Under the status quo, the party in control of the Virginia General Assembly holds the power to draw their own district lines for both the state and congressional districts. Traditionally, the Assembly uses this law to manipulate lines to tilt districts in their political favor. This practice is known as gerrymandering — the manipulation of boundaries in order to tilt a district into voting a certain way. This takes the end decision out of the hand of the voter. Amendment One is the Redistricting Commission Amendment on Virginia’s ballot this November, designed to fight against gerrymandering. Amendment One would fight gerrymandering a bipartisan manner, and everyone should vote ‘yes.’
Historically, both Democrats and Republicans have used gerrymandering to cement their power in Virginia politics. Previously, the only requirements of the district maps were equal population and compact and contiguous districts. These requirements give rise to gerrymandering, allowing the party in control to further control election outcomes. This practice is fundamentally against democracy. Voters deserve fairly drawn, competitive districts so that they may truly pick their representatives — not the other way around. Districts should not be manipulated in a back room — by either party — to gain control.
This measure would enact a 16-member commission, made up of eight legislators and eight citizens, both types selected by the two parties. Although legislators would have influence over maps, Amendment One removes their ability to directly draw these maps. Naturally, elected officials want to keep their party in control. This tendency is simply human nature. The creation of a commission allows for that tendency to be removed from the equation altogether.
Amendment One also adds a degree of transparency to the electoral process. The commission’s work will be fully transparent and open to the public. Transparency allows for the people to hold their elected officials accountable, limiting corruption.
Moreover, the amendment is bipartisan, with support from major figures in both political parties. First, HB 1255 and SB 717 — anti-gerrymandering bills — were passed during a time when the General Assembly was controlled by the Democratic Party. The amendments in question were sponsored by all Democratic legislators, but received support from Republicans, passing in both the House and Senate. Sen. Tim Kaine, D-Va., and Rep. Don Beyer Jr., D-Va., both publicly support the amendment along with several Democrat State Senators. Former Republican Governor George Allen also supports Amendment One, stating that “gerrymandering is a bipartisan problem that adversely affects all Virginia residents.” Further, Republican activist group Grow Our Party supports Amendment One as well, stating that “it is a stark improvement on what’s currently written for all Virginians, left or right.”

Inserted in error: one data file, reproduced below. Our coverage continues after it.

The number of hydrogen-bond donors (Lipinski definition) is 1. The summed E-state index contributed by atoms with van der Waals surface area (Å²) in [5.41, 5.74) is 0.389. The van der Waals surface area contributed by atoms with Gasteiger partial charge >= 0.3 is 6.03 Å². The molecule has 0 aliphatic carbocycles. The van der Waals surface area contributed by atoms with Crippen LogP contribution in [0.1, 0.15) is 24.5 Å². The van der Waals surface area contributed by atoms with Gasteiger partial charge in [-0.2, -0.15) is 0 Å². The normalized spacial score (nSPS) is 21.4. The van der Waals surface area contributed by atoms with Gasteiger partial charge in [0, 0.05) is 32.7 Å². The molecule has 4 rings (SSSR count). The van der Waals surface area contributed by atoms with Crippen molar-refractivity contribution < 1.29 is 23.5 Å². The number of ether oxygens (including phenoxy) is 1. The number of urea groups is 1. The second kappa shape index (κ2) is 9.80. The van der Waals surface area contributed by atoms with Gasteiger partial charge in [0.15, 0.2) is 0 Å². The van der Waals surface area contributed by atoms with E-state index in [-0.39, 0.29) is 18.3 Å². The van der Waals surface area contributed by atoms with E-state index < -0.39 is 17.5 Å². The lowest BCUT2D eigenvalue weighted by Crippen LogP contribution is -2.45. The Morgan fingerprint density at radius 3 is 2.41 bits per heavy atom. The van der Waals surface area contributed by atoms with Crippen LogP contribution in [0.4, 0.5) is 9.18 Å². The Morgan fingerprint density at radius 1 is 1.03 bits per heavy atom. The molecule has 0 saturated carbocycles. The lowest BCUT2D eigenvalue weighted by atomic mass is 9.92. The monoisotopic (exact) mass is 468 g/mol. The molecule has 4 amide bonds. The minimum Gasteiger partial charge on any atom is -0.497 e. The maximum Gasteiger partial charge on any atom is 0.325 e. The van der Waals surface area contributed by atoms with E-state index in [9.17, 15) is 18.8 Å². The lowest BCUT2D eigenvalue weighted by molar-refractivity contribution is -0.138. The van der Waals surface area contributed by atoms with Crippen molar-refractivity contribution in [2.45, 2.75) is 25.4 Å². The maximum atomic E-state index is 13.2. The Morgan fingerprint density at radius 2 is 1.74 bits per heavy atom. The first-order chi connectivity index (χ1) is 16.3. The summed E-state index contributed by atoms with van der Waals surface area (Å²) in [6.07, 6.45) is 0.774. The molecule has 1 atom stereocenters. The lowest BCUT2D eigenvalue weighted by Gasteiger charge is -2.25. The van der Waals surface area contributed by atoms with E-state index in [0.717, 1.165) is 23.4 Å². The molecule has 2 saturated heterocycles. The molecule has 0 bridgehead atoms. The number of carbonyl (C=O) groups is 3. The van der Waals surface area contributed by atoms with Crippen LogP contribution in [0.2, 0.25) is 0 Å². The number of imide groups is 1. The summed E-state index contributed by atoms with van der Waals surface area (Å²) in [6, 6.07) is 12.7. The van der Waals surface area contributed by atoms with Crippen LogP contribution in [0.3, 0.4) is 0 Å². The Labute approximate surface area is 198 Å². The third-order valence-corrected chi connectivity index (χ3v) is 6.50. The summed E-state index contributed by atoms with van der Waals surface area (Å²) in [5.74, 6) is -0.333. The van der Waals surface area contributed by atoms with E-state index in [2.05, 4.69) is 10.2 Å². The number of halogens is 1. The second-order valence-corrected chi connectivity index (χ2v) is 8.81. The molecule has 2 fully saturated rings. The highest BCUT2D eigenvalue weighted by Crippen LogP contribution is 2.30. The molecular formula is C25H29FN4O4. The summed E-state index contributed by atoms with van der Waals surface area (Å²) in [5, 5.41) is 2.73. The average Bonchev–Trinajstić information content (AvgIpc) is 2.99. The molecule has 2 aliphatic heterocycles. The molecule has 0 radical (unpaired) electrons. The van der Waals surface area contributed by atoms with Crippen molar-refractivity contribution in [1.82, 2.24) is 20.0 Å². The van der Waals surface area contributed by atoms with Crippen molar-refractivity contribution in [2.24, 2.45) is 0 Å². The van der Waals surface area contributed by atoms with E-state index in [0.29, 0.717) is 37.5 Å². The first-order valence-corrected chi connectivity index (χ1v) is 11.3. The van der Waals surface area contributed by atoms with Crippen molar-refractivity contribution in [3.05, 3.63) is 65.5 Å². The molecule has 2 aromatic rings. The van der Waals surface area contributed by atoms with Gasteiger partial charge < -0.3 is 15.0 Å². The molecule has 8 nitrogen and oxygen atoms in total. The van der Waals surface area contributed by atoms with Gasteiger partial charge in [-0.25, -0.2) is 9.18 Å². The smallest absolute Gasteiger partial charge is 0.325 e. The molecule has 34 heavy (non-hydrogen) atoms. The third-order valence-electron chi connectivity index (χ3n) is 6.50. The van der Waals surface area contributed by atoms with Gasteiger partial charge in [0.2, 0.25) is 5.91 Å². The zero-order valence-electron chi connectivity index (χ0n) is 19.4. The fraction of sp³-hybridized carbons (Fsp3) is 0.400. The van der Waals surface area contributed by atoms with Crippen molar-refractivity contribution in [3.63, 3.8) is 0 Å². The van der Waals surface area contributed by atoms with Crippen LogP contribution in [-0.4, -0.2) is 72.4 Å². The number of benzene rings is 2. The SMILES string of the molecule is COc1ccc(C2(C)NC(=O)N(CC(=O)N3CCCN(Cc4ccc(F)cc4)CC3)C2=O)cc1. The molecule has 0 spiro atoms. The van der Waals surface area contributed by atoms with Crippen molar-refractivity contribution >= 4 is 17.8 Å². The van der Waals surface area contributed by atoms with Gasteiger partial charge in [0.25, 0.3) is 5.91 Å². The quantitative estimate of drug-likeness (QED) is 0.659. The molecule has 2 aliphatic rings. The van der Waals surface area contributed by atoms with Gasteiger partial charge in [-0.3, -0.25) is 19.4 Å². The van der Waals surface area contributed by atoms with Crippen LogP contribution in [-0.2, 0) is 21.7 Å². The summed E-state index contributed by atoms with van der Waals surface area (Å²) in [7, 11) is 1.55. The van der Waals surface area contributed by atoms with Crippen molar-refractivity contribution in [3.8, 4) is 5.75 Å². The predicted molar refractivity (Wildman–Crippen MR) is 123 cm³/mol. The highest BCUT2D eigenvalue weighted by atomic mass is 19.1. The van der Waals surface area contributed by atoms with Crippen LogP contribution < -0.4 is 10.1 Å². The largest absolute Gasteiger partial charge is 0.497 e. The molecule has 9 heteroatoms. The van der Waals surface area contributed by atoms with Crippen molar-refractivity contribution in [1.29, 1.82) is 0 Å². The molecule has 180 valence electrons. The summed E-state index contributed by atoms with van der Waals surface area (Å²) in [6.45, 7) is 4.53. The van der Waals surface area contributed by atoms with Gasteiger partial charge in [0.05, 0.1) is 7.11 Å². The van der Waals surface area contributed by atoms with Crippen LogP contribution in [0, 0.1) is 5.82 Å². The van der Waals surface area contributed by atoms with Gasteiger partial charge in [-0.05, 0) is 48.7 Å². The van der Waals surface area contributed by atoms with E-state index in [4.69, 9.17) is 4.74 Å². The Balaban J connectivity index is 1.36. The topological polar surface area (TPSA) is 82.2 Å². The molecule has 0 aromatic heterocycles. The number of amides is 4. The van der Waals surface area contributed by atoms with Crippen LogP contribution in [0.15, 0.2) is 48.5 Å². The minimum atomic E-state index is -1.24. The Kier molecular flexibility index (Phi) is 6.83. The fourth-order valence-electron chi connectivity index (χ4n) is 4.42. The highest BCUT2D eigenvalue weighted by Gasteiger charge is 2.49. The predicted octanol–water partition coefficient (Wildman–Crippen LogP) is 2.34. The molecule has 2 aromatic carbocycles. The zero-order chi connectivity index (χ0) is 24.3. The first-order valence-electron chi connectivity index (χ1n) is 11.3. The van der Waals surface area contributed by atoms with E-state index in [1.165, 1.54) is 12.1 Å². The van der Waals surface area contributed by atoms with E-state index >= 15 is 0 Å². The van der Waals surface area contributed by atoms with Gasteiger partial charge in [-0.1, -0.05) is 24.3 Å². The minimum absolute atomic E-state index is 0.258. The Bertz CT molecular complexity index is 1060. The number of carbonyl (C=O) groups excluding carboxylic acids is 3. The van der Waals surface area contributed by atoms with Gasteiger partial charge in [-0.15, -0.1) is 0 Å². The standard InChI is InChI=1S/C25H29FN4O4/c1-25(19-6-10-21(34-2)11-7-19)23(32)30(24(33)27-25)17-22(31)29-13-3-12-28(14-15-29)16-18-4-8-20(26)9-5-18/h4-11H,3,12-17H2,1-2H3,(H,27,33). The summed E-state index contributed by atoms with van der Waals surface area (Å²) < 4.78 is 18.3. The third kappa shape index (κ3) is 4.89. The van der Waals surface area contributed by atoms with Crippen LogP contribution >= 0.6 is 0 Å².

Amendment One is particularly important in a Census year in which we are likely to have an inaccurate count. Due to the pandemic, the Census is facing sustained challenges with counting throughout its process. There is likely to be an undercount, especially of college students and minority populations. As redistricting maps are based on the U.S. Census, an undercount spells trouble for those populations, as they wouldn’t be represented properly without redistricting reform. Now more than ever, it is important to have a bipartisan way of drawing Virginia’s district maps. Coming off of a bad census, it is important that neither political party can sway how the maps are drawn. Both parties have gerrymandered in Virginia and both have faced the consequences of it.
It is time to end gerrymandering and create election maps where everyone — no matter their race, gender, socioeconomic status or political affiliation — is represented. It is time to create fair maps and take the politics out of an amendment that should be — and clearly is — bipartisan. Vote ‘Yes’ on Amendment One this November.
Virginia Voting Resources:
Ballotpedia - explaining the Amendment in its entirety
Virginia Public Access Project - know where to vote on election day and stay up to date on election news
Virginia Department of Elections - know how to vote absentee and early in-person
Dave’s Redistricting - learn about gerrymandering and draw your own maps for Virginia to see how easily districts can be manipulated
Devan Coombes is a Viewpoint Writer for The Cavalier Daily. She can be reached at email@example.com.
The opinions expressed in this column are not necessarily those of The Cavalier Daily. Columns represent the views of the authors alone.